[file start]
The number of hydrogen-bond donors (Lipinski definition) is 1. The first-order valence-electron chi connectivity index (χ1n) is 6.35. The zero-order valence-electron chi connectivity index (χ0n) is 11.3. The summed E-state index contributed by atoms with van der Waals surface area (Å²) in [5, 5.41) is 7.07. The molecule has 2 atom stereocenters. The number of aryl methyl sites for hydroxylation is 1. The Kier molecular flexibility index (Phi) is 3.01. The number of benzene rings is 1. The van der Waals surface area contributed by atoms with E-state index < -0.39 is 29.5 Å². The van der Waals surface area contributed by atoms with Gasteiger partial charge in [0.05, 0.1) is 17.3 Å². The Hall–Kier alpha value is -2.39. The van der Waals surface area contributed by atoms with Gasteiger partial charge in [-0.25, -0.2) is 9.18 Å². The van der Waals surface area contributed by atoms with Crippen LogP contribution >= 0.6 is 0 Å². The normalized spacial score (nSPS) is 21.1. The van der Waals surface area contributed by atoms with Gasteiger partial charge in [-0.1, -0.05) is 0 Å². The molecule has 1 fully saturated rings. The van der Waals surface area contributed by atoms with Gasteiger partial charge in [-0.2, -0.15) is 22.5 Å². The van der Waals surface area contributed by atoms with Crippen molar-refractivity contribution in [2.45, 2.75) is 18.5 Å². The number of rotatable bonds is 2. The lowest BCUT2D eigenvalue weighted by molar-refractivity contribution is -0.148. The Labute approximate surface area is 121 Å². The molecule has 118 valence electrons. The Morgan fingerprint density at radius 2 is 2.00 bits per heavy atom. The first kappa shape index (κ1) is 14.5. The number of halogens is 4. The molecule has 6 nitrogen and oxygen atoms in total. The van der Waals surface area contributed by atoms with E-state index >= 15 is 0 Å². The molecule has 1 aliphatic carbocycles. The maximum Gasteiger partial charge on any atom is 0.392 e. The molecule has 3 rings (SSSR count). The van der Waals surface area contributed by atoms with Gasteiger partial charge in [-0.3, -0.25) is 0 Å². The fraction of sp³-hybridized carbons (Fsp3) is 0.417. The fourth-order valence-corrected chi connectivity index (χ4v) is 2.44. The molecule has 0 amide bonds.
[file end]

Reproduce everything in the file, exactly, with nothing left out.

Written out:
The number of hydrogen-bond donors (Lipinski definition) is 1. The first-order valence-electron chi connectivity index (χ1n) is 6.35. The zero-order valence-electron chi connectivity index (χ0n) is 11.3. The summed E-state index contributed by atoms with van der Waals surface area (Å²) in [5, 5.41) is 7.07. The molecule has 2 atom stereocenters. The number of aryl methyl sites for hydroxylation is 1. The Kier molecular flexibility index (Phi) is 3.01. The number of benzene rings is 1. The van der Waals surface area contributed by atoms with E-state index < -0.39 is 29.5 Å². The van der Waals surface area contributed by atoms with Gasteiger partial charge in [0.05, 0.1) is 17.3 Å². The Hall–Kier alpha value is -2.39. The van der Waals surface area contributed by atoms with Gasteiger partial charge in [-0.25, -0.2) is 9.18 Å². The van der Waals surface area contributed by atoms with Crippen LogP contribution >= 0.6 is 0 Å². The normalized spacial score (nSPS) is 21.1. The van der Waals surface area contributed by atoms with Gasteiger partial charge in [-0.1, -0.05) is 0 Å². The molecule has 1 fully saturated rings. The van der Waals surface area contributed by atoms with Gasteiger partial charge in [-0.2, -0.15) is 22.5 Å². The van der Waals surface area contributed by atoms with Crippen molar-refractivity contribution in [2.45, 2.75) is 18.5 Å². The number of rotatable bonds is 2. The lowest BCUT2D eigenvalue weighted by molar-refractivity contribution is -0.148. The Labute approximate surface area is 121 Å². The molecule has 118 valence electrons. The Morgan fingerprint density at radius 2 is 2.00 bits per heavy atom. The first kappa shape index (κ1) is 14.5. The number of halogens is 4. The molecule has 6 nitrogen and oxygen atoms in total. The van der Waals surface area contributed by atoms with E-state index >= 15 is 0 Å². The molecule has 1 aliphatic carbocycles. The maximum Gasteiger partial charge on any atom is 0.392 e. The molecule has 3 rings (SSSR count). The van der Waals surface area contributed by atoms with Gasteiger partial charge in [-0.3, -0.25) is 0 Å². The fraction of sp³-hybridized carbons (Fsp3) is 0.417. The fourth-order valence-corrected chi connectivity index (χ4v) is 2.44. The molecule has 0 amide bonds.